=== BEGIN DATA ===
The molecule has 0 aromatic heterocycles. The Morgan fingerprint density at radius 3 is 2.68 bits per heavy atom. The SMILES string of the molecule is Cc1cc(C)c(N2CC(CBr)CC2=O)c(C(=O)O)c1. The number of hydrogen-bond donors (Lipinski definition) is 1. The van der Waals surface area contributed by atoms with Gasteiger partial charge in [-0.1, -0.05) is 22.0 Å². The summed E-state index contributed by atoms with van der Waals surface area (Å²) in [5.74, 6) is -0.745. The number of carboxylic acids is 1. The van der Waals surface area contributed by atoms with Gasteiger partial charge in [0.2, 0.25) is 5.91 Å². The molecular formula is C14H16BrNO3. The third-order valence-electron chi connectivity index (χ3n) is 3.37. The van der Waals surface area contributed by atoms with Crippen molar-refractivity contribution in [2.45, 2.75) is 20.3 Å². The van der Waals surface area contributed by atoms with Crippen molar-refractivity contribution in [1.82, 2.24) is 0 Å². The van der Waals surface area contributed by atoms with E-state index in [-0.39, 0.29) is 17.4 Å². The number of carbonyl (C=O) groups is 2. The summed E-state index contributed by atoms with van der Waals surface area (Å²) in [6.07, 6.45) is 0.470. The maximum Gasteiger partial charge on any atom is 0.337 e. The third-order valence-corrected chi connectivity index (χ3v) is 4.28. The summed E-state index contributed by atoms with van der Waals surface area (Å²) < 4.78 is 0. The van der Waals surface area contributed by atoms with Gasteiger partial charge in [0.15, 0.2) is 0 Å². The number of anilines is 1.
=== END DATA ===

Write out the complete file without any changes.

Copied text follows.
The molecule has 0 aromatic heterocycles. The Morgan fingerprint density at radius 3 is 2.68 bits per heavy atom. The SMILES string of the molecule is Cc1cc(C)c(N2CC(CBr)CC2=O)c(C(=O)O)c1. The number of hydrogen-bond donors (Lipinski definition) is 1. The van der Waals surface area contributed by atoms with Gasteiger partial charge in [-0.1, -0.05) is 22.0 Å². The summed E-state index contributed by atoms with van der Waals surface area (Å²) in [5.74, 6) is -0.745. The number of carboxylic acids is 1. The van der Waals surface area contributed by atoms with Gasteiger partial charge in [0.2, 0.25) is 5.91 Å². The molecular formula is C14H16BrNO3. The third-order valence-electron chi connectivity index (χ3n) is 3.37. The van der Waals surface area contributed by atoms with Crippen molar-refractivity contribution in [2.45, 2.75) is 20.3 Å². The van der Waals surface area contributed by atoms with Crippen molar-refractivity contribution in [1.82, 2.24) is 0 Å². The van der Waals surface area contributed by atoms with E-state index in [-0.39, 0.29) is 17.4 Å². The number of carbonyl (C=O) groups is 2. The summed E-state index contributed by atoms with van der Waals surface area (Å²) in [6.07, 6.45) is 0.470. The maximum Gasteiger partial charge on any atom is 0.337 e. The third-order valence-corrected chi connectivity index (χ3v) is 4.28. The summed E-state index contributed by atoms with van der Waals surface area (Å²) < 4.78 is 0. The van der Waals surface area contributed by atoms with Gasteiger partial charge in [0.15, 0.2) is 0 Å². The number of anilines is 1.